Your rights

What are human rights?

Human rights recognise the inherent value of each person, regardless of background, where we live, what we look like, what we think or what we believe. They are based on principles of dignity, equality and mutual respect.

Human rights focus primarily on the relationship between a nation’s government and its citizens. The government is required to protect people’s rights. When you hear in the media about human rights abuses, often it is in the context of a government not protecting their rights. Others, such as businesses and local government are responsible for respecting people’s right.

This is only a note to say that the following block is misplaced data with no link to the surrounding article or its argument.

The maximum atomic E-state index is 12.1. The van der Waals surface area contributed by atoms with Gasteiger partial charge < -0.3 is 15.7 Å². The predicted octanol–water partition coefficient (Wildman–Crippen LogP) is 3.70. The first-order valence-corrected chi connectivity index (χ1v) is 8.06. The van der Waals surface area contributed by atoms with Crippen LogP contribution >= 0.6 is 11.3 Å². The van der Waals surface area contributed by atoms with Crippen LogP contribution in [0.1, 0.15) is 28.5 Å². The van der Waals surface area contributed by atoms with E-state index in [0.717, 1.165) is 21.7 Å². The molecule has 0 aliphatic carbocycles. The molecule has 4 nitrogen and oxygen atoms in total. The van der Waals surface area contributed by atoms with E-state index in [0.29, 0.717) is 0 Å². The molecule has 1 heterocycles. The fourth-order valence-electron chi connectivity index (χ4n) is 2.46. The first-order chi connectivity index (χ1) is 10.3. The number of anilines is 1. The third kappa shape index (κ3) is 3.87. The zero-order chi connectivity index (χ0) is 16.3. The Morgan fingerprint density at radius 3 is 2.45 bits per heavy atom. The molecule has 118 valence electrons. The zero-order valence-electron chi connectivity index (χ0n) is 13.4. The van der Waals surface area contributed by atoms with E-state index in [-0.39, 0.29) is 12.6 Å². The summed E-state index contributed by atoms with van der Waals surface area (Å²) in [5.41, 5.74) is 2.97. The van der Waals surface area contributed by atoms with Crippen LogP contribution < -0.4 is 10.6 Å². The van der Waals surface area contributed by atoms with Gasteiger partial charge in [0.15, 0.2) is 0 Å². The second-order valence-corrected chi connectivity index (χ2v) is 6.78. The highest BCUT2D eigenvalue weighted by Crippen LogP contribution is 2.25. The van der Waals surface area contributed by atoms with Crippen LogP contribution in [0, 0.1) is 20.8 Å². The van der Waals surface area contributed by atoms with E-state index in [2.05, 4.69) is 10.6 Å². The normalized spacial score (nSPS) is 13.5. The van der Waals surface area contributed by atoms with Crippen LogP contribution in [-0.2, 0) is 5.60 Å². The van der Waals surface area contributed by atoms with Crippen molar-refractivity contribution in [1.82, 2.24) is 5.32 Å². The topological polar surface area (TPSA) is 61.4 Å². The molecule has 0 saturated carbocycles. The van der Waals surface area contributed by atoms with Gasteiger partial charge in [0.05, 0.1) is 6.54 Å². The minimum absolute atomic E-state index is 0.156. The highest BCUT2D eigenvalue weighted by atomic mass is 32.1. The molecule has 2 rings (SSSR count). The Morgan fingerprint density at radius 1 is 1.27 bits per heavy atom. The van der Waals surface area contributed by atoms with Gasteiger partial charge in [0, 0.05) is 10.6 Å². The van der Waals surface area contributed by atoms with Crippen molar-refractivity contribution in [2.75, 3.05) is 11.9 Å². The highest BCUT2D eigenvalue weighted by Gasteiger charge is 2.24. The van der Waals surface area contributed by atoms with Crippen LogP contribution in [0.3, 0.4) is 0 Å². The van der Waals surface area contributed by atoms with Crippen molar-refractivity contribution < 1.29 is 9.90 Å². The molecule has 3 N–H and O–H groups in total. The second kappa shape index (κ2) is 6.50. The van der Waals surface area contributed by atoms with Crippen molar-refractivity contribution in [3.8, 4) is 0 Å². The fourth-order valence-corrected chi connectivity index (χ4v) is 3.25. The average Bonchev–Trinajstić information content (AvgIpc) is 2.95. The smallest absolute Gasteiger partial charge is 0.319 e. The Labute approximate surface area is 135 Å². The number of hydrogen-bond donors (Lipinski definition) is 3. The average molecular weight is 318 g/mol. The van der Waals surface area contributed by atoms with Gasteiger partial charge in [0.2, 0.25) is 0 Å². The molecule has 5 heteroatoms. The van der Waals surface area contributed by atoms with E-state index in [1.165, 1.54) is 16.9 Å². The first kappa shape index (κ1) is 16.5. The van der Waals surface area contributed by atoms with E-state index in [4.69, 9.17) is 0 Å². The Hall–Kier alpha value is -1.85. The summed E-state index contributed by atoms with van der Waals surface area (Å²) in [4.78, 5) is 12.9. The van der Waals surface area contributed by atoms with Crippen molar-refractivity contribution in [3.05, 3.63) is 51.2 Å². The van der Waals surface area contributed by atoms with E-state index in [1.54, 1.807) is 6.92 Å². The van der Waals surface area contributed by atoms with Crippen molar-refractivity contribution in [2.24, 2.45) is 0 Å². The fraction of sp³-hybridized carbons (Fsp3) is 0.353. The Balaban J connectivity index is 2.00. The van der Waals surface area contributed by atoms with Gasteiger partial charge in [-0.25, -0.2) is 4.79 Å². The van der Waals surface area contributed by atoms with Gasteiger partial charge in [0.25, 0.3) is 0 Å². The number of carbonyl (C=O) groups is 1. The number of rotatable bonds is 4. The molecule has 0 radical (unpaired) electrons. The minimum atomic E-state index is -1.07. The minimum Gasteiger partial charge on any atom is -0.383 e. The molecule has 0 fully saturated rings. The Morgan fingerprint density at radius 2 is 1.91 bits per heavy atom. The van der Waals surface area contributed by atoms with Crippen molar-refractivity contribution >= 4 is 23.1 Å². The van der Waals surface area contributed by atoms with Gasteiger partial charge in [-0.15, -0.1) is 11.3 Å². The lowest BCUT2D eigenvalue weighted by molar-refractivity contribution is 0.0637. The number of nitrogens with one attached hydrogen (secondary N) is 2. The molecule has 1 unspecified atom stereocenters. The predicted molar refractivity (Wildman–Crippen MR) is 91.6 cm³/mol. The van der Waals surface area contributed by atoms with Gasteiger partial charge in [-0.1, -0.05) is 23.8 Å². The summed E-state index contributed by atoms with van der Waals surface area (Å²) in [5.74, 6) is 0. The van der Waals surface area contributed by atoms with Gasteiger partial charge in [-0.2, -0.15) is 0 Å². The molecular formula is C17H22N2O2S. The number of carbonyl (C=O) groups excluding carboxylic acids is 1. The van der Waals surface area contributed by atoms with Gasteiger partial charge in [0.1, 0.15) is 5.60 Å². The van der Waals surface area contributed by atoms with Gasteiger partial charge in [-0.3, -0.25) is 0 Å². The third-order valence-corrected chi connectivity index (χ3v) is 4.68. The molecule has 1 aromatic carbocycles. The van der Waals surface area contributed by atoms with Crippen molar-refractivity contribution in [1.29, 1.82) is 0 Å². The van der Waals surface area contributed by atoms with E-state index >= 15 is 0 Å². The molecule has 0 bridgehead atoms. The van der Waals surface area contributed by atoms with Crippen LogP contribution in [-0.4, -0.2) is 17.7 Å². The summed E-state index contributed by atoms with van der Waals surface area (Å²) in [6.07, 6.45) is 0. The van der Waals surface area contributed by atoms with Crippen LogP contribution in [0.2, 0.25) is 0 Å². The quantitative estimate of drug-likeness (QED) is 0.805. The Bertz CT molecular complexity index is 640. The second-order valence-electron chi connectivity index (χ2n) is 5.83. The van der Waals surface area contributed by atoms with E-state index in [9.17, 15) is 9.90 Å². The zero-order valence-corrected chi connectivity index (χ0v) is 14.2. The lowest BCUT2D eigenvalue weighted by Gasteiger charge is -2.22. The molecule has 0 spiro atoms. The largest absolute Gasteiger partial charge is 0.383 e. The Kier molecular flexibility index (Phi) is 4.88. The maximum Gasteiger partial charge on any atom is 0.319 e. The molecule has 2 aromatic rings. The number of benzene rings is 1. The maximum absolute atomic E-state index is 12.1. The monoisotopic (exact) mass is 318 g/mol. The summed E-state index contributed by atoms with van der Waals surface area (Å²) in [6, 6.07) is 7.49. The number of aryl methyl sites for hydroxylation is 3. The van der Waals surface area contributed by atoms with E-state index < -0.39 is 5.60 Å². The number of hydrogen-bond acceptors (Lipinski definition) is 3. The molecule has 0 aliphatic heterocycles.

The Universal Declaration of Human Rights, adopted by the United Nations on 10 December 1948, sets out the basic rights and freedoms that apply to all people. Drafted in the aftermath of World War Two, it has become a foundation document that has inspired many legally-binding international human rights laws. Human rights include civil and political rights, as well as economic, social and cultural rights. See more information here.

The New Zealand Government has agreed to uphold and respect many of these human rights treaties including the:

The Commission has a responsibility to monitor New Zealand’s performance in meeting its international human rights commitments. We provide advice and recommendations, and conduct advocacy so that these standards are reflected in our national laws, as well as policies and programs developed by government. To read about the work we do to advocate for New Zealanders human rights click here.